By John Bamford
The Mystery Begins In a Farmer’s Field.
On April 29, 1835 in a farm field about one kilometre north of the village of Schifferstadt in Southwest west Germany, just west of the Rhine River, a farmer named Josef Eckrich uncovered the tip of an object buried just below ground level. He cleared a rectangular pit about 60 centimetres deep and found at the bottom a slab of burnt clay resting on a bed of sand. On top of the slab was a golden conical object with a rounded top. Three bronze axe heads rested against the cone. Inside the cone was a mixture of earth and ash.
The next day Eckrich took the cone to officials in Speyer, on the Rhine River, a short distance from Schifferstadt. He eventually sold the cone for 570 Gulden, of which 120 Gulden were from King Ludwig I of Bavaria, who wanted it in his state collection.
The Golden Hat of Schifferstadt was the first discovery of a Golden Hat.
Its manufacture has been dated to between 1400 to 1300 BC, making it the oldest Golden Hat yet found, and, at approximately 30 cm high, it’s also the shortest of the Golden Hats discovered.
The Schifferstadt Golden Hat is made from a single sheet of hammered gold, repeatedly heated and beaten down to thickness of paper, about 0.25 millimetres thick, and then shaped into a cone. The brim is even thinner than the cone. The entire hat is 29.6 cm high, about 18 cm wide at the base, and the brim is about 4.5 cm wide beyond the cone. Originally the hat included a copper wire around the edge of the brim to give it greater mechanical stability, but this was lost. The interior of the hat shows evidence of what could have been a cloth cap lining and a chinstrap to hold it in place.
What could possibly have been the purpose of the Golden Hat, made from one of the most precious metals of time and so carefully and beautifully constructed?
Ancient Knowledge of Metallurgy Revealed
The hat weighs only about 350 grams. It’s an alloy mostly of gold (85-90%), with a lesser amount of silver (about 10%) and small amounts of copper and tin (less than 1% each). It’s evidence of an advanced understanding of ores, smelting, metals, and metallurgy that was characteristic of the Late Bronze Age (1600 to 1200 BC or later), knowledge that extended from the Near East/Mesopotamian region beginning in the Early Bronze Age from 3500 to 2000 BC.
The predominant Late Bronze Age culture in Central Europe was the Urnfield culture. The name “Urnfield” has been applied due to their custom of cremating the dead and storing the ashes in urns. These urns were often covered with a stone or some sort of bowl. We know that when the Schifferstadt Golden Hat was discovered, it was originally filled with earth and ash, none of which was retained. Could this have included human ashes?
The hat is divided along its entire length into horizontal bands and ornamental symbols following a systematic scheme that used five different types of stamps and a chisel or a liner tool. The ornamental bands consist of mostly circle and disk shapes. They are separated by ring ribs which form bands around the entire circumference of the hat. The entire motif was accomplished by chasing, or embossing, the surface after first filling the cone with some sort of strengthening or support material like wax, tree resin, or pitch that was later removed.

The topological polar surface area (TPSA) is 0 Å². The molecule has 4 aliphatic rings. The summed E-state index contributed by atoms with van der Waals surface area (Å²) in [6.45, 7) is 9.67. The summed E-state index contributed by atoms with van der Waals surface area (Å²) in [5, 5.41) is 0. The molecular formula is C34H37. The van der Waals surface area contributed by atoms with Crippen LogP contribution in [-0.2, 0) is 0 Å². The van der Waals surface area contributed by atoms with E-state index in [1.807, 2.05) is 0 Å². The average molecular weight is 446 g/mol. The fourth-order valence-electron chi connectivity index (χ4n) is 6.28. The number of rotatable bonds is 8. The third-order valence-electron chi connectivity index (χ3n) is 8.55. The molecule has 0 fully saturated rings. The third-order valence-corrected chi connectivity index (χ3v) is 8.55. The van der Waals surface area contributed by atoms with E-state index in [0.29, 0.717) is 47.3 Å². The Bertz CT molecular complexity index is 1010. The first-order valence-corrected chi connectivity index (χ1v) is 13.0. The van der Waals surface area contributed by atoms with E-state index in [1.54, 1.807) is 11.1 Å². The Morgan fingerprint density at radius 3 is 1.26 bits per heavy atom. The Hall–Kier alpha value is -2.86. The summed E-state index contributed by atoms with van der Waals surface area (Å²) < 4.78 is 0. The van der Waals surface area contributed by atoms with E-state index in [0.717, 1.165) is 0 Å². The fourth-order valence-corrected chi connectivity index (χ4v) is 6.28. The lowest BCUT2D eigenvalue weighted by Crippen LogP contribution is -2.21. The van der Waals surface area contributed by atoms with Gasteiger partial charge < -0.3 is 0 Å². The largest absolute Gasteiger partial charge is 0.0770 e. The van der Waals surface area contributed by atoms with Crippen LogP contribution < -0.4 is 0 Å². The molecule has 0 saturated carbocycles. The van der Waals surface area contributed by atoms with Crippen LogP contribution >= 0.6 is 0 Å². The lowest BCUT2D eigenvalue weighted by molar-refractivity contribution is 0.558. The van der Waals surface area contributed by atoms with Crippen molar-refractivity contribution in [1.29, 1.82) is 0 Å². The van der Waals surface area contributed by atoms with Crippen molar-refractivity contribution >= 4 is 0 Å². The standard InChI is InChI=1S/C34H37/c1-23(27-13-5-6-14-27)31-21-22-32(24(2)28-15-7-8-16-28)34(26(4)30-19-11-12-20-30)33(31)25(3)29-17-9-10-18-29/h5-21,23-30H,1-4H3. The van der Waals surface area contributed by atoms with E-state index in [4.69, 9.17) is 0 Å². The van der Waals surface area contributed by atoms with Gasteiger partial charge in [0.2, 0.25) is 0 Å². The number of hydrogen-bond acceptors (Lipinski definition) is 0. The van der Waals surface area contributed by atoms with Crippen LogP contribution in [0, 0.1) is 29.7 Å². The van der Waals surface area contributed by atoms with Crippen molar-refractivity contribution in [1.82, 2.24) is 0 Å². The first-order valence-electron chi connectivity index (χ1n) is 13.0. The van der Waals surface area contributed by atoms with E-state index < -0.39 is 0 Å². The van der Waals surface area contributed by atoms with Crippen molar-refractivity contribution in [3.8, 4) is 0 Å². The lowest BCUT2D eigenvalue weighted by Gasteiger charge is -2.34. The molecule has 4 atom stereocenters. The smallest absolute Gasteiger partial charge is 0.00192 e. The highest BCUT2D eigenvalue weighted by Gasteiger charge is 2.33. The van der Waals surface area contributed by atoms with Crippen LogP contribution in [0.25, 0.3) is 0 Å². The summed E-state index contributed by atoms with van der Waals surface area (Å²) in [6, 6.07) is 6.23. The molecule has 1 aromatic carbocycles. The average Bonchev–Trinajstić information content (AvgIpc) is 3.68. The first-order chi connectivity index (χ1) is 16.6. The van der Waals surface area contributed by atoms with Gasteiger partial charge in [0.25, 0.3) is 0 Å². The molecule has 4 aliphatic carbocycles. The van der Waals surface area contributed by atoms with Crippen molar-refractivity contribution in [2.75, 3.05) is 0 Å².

A Second Golden Hat Appeared, Not Far from Poitiers
In 1844, the second Golden Hat was discovered in a field near the village of Avanton, France, about 12 km north of the city of Poitiers. The Avanton Gold Cone was damaged and is missing a brim. The cone is 55 cm heigh, weighs 225 grams, and has been dated to between 1000-900 BC in the Late (or very late) Bronze Age.
Like the Schifferstadt Golden Hat, the Avanton Cone is divided into horizontal bands decorated with concentric circles of varying diameters separated by rib or ring bands. The tip of the cone is decorated with a sun-like starburst, which the Scifferstadt Golden Hat does not display. The cone’s phallic shape originally suggested some sort of fertility symbol, but current understanding suggests a much different purpose.
The Mystery Deepens a Century Later, When Another Hat is Unearthed, Near Nuremburg
The third Golden Hat was discovered in 1953. The Golden Cone of Ezelsdorf-Buch was discovered while tree stumps were being cleared in a forested area between the villages of Ezelsdorf and Buch in Southern Germany, southeast of Nuremburg. It was first noticed buried about 8 cm below the surface, but the workers had no idea what it was. They continued their clearing, and in the process broke the cone into several pieces which were then discarded. Later, rain would wash away the debris and reveal the pieces to be gold, and in the 1990s those pieces were recognized as parts of a Golden Hat.
The reconstructed Golden Cone of Ezelsdorf-Buch is the tallest Golden Hat discovered to date, at 88 cm heigh, although it might have originally been as short as 72 cm. The hat weighed 330 grams, an estimate that includes the brim which was lost during recovery. Like the other hats or cones, it was manufactured from a single sheet of hammered gold alloy about 0.78 mm thick and consisting of about 88% gold, 11% silver, and less than 1% each of copper and tin.